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Thread: Squawk Codes

  1. #1
    StuSEL's Avatar
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    Squawk Codes

    I was just wondering what determines the squawk codes that aircraft are issued. I've noticed four blocks of codes in use at my local up/down ATCT:
    1.) VFR pattern
    2.) VFR departure
    3.) inter-facility IFR
    4.) IFR with a destination outside of the local airspace.

    Are there any other situations? Also, is the traffic counter paired with the computer that issues squawk codes? I've noticed that I am issued a different code if I go from VFR flight following to IFR, or enter the traffic pattern for touch and gos after being VFR flight following earlier. Just wondering why that is.

  2. #2
    Roddy_Piper's Avatar
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    Re: Squawk Codes

    usually a facility is allocated a local subset of codes. for instance XYZ tracon will be assigned 0421-0457 as a subset. if you want to tag someone up within your airspace then one of those codes will be assigned. however, if you want to put the flight plan into the NAS then you will be assigned a different code by the host in order to process through the NAS.

    it depends on how you ask for a code. a local VFR pop-up that will not be processed will usually be issued a code within your local sub-set. however, if you request (type in) a full flight plan then you will be assigned the NAS code.

    every facility will be different. for my facility it's the 42xx subset for any aircraft that will stay within my airspace. the neighboring RAPCON has their own 04xx subset. we can interact between each other on the local subset, but need to get a NAS code if were gonna process through the center.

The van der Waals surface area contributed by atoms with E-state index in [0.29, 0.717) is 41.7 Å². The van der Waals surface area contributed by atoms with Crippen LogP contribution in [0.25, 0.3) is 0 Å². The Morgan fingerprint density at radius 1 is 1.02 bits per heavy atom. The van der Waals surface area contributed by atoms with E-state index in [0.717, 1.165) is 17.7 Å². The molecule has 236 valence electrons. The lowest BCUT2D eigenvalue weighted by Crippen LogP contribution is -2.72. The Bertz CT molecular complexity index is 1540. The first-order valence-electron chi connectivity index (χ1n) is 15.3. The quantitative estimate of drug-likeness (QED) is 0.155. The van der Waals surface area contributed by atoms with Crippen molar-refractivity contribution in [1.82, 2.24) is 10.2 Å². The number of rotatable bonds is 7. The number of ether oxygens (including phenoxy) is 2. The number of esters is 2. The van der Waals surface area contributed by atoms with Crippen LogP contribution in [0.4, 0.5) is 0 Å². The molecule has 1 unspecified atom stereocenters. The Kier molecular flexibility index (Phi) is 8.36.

3. #3
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    Re: Squawk Codes

    The assignment of a new code when you go VFR to IFR is also required to enable Minimum Safe Altitude Warning reporting (the alarm that makes us tell you "low altitude alert.") Squawk codes from the facility's VFR Code Bank are MSAW inhibited, so it requires a change when you go IFR.

    Interestingly, our radar system allows us to disable MSAW on an IFR flight (like when they cancel IFR) but we can't enable it on a VFR flight. So IFR -> VFR, doesn't require a new code here, but VFR -> IFR does.

    Also all the reasons Roddy mentioned above. If you fly near a common boundary for two centers, you might get a new code when crossing the boundary because that center is on a different host computer and needs you on a code assigned from its own system.

  4. #4
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    Re: Squawk Codes

    More than you probably ever wanted to know about transponder code allocation:

    http://flsc.org/Instruction/JO%207110.66D%20.pdf

  5. #5
    StuSEL's Avatar
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    Re: Squawk Codes

    Thanks guys! Much appreciated.

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